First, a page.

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  • The Diversity of the Founding

    In the latest paper in the Makers of American Political Thought series, Colleen Sheehan looks at the long career of James Madison. In it, we see that “diversity” was a key component of the American Founding. Of course, Madisonian diversity had nothing to do with tallying up racial, ethnic, or … More

    Unsweetening Cronyism

    The law of supply and demand cannot be revoked. But it is being amended slightly, and we’re all paying the price. In this case, for sugar. Last year produced a bumper crop of sugar beets, which are refined (as their name would suggest) into sugar. Meanwhile, Americans have been using … More

    Making Death Cost Less

    Some people bury themselves in their work. At Saint Joseph Abbey in southern Louisiana, burying is the work. Monks at Saint Joseph make inexpensive caskets—and would like to sell their handiwork to people who don’t want to throw money away on an item that’s just going to end up six … More

    Obamacare: State Legislatures Speak Out

    A third birthday is often a cause for celebration. But that’s certainly not the case for Obamacare, which was signed into law on March 23 three years ago. The law has never enjoyed majority support and is likely to become even more unpopular as insurance premiums soar starting next year. … More

    Herbert Croly: Bad Prose, Even Worse Ideas

    Writers of the world, rejoice: It turns out we don’t have to write well to write powerfully. Consider Herbert Croly. Few Americans in 2013 are familiar with the name. But 100 years ago, Croly was among the country’s most influential intellectuals. He co-founded The New Republic and edited it for … More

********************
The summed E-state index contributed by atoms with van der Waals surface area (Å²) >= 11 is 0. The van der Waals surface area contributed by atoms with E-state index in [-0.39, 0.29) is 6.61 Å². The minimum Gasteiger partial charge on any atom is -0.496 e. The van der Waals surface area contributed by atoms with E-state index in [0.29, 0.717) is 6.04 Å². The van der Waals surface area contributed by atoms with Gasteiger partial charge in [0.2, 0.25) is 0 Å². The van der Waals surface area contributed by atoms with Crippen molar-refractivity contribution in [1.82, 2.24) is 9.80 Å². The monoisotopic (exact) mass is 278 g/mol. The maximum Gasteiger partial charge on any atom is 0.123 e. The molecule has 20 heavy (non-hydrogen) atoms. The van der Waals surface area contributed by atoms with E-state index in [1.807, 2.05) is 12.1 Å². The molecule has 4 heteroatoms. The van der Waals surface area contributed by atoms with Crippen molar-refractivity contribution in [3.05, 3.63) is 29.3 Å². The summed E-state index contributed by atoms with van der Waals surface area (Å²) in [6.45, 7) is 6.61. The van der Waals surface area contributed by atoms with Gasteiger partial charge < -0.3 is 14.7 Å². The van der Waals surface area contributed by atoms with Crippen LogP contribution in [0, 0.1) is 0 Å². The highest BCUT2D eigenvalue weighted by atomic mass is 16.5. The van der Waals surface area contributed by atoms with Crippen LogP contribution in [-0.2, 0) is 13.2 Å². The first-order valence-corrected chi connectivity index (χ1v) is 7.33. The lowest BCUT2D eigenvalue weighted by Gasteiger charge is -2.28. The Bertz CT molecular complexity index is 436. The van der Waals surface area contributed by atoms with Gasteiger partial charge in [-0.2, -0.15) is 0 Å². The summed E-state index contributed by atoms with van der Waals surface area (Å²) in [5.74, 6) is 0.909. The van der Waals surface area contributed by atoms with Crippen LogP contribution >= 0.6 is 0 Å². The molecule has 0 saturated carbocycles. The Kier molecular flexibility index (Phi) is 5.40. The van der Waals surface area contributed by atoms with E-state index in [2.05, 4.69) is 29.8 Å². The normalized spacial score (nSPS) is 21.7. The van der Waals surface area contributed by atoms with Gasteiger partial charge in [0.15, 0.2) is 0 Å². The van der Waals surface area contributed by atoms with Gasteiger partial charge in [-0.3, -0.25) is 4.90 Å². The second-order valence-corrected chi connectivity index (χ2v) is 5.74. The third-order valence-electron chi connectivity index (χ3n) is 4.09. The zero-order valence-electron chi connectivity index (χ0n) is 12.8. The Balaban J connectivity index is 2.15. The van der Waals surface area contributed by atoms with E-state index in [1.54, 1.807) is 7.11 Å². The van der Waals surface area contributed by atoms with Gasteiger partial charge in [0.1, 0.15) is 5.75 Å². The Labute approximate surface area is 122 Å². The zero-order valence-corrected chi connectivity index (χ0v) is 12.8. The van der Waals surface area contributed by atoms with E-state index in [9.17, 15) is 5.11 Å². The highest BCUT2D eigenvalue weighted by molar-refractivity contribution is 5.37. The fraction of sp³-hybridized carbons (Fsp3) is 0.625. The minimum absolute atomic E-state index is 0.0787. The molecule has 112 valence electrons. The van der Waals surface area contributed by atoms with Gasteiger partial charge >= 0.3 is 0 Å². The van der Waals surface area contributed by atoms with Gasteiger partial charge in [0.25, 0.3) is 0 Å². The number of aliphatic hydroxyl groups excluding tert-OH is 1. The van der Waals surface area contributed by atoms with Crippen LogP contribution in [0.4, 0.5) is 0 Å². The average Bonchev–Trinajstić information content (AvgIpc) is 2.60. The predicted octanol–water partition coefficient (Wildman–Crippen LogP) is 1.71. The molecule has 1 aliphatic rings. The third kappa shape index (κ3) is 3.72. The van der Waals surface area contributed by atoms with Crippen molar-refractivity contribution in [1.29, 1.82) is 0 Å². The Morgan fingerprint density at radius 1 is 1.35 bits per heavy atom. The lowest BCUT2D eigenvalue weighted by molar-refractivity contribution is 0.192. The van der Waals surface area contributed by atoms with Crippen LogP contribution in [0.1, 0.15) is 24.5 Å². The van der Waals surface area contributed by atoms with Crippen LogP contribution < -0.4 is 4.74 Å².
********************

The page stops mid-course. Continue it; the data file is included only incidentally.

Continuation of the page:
Uniting Around the Constitution

    Budget cutters, cultural conservatives, and national defense hawks ought to be able to rally around a common standard. But what is that standard? In order to properly unite our forces, author Peter Berkowitz recommends that we must first temper our tempers. In his new book Constitutional Conservatism, Berkowitz writes that … More

    William F. Buckley Jr.: Remembering a Conservative Founder

    For many, being “conservative” isn’t enough. No, people on the political right tend to subdivide into smaller groupings: neoconservative, fiscal conservative, social conservative, crunchy conservative (one who enjoys eating granola at lunch). Sometimes conservatives focus on individual issues and miss the big picture. Luckily, an intellectual leader showed us how … More

    Celebrating Coolidge: Champion of Budget Cuts, Tax Reductions

    “You never want a serious crisis to go to waste,” former White House Chief of Staff Rahm Emanuel famously said. Since then, the country has spent the Obama Presidency lurching from one crisis to the next. From the debt ceiling to the fiscal cliff to, today, the sequester, the federal … More

    Immigration Reform: Immigrants Earning Advanced Degrees

    “We love it [in the United States],” Anurag Bajpayee told The Washington Post. He’s a 27-year-old from India who’s doing post-doctoral mechanical engineering work at the Massachusetts Institute of Technology (MIT). With his business partner and fellow student Prakash Narayan Govindan, he has developed a machine that could help purify … More

    Ronald Reagan at 102

    Barack Obama frequently reminds Americans that he took office during difficult economic times. But he’s certainly not the first president to have done so. What matters isn’t how the country was doing when you were elected; it’s where you lead the country once in office. Ronald Reagan, who would have … More